This post is by guest blogger Kathryn Heltsley, a member of Verbum’s Product Creation Team.
Across the United States, small groups of people are meeting weekly in parish halls, Sunday school rooms, and private homes. We sing a few songs—anything from traditional hymns to The Beatles—say a prayer, and then break out a text written by founder Don Luigi Giussani, or the current leader, Father Julián Carrón, and discuss how it relates to our lives. We challenge each other not to let the reading remain abstract, but to examine how it is relevant to our circumstances, the drama we live day-to-day. We take vacations together in the summer, engage in retreats and cultural events throughout the year like the New York Encounter, a cultural event in downtown Manhattan open to the public. We share meals, we share our lives.
We don’t do this because we’re best friends. We’re called together by something stronger than preference. We’re called together by the Mystery, an encounter with Christ. And what we’re living is a movement called Communion and Liberation. Read about the founder of this popular lay movement, Fr. Giussani, in the Wipf and Stock collection from Verbum.
Communion and Liberation (CL) is a lay movement within the Catholic Church. Originating in Italy in the 1950s, CL grew out of the charism of Don Luigi Giussani (1922–2005), a Catholic priest and high school teacher in Milan. In 1954, Giussani noticed how disconnected his students were from their faith. “Religion” to them was something abstract—an outside addition to their lives—rather than a way to live. In order to educate them toward an awareness of a concrete relationship with the person of Christ, Giussani began a method of catechesis with them that eventually became known as School of Community.
Today, CL is present in over 80 countries. It is mostly made up of lay people, but there are also groups of religious and consecrated laity—notably Memores Domini and the Priestly Fraternity of the Missionaries of St. Charles Borromeo. John Paul II, Benedict XVI, and Pope Francis were all favorable to CL. In fact, Benedict XVI’s papal household was made up of members of Memores Domini, and he attended weekly School of Community with them.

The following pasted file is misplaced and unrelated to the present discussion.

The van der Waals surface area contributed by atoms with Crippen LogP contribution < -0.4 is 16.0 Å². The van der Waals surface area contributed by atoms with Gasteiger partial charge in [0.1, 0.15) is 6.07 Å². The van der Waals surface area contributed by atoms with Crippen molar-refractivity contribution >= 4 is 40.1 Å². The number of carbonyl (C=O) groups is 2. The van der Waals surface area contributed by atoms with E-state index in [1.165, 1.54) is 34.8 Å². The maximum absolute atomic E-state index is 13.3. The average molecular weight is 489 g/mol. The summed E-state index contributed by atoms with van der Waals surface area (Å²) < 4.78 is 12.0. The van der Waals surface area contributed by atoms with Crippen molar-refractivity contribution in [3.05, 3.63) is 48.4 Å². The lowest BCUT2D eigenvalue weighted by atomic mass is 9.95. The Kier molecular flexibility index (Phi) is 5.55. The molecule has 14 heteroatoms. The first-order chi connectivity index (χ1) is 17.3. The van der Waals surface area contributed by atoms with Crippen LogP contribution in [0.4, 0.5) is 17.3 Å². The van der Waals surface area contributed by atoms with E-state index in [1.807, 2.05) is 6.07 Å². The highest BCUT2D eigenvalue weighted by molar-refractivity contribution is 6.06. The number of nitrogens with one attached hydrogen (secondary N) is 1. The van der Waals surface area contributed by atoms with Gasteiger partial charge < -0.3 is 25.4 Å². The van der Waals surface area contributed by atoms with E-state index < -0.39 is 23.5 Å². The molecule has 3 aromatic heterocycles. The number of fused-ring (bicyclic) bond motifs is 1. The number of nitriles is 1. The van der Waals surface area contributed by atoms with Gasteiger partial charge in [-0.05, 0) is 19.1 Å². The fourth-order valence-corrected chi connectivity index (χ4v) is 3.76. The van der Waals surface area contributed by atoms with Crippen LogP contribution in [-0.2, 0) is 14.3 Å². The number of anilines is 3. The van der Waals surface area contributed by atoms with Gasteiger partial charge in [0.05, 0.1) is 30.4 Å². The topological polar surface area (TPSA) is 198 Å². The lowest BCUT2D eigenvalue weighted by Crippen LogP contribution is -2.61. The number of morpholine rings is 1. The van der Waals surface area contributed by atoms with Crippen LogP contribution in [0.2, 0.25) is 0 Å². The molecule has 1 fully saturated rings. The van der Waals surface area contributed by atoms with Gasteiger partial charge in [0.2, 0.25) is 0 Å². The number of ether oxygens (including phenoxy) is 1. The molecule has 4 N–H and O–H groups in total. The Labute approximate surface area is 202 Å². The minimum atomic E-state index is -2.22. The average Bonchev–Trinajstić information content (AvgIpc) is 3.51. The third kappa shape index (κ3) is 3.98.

Schools of Community range from thousands of people in a conference room in Milan, to two or three in a living room in Bellingham, to women suffering from HIV at a medical center in Uganda. Groups of high school students, university students, retirees, adult workers, and families all find a common thread in the charism of Luigi Giussani.
When curious people ask, “Hey, what’s this CL thing? Do you have a mission statement?” The general response is, “Come and see.” We’re not trying to be cagey, it’s just that CL isn’t something you explain, it’s something that you live. It is based in amazement at the fact that Christ is present, here and now. That at some point, he entered history, became a person who awakened us to our own humanity. The method of CL is, in part, developig the way we respond to that reality. Around the globe, the Schools of Community are singing together, praying, and reading the same text—often books written by Giussani, or reflections such as the annual Fraternity Exercises given by Carrón. The goal of these readings, prayers, and companionship, are to educate us toward Christian maturity. Communionand Liberation doesn’t solve our problems; it helps us live them!
Thank you Karen this was very informative. I just wander if I could get it started at my parish. Could you give me some pointers on getting this started. I am not sure that it would be my cup of tea but I am somewhat interested in this sort of thing. So maybe if I could get it started it may catch on with others.
We’re so glad you enjoyed the blog post on the Communion and Liberation movement! Someone from Verbum will get back to you by email shortly to discuss starting your own Communion and Liberation small group, which is called a School of Commmunity.
The Verbum Editor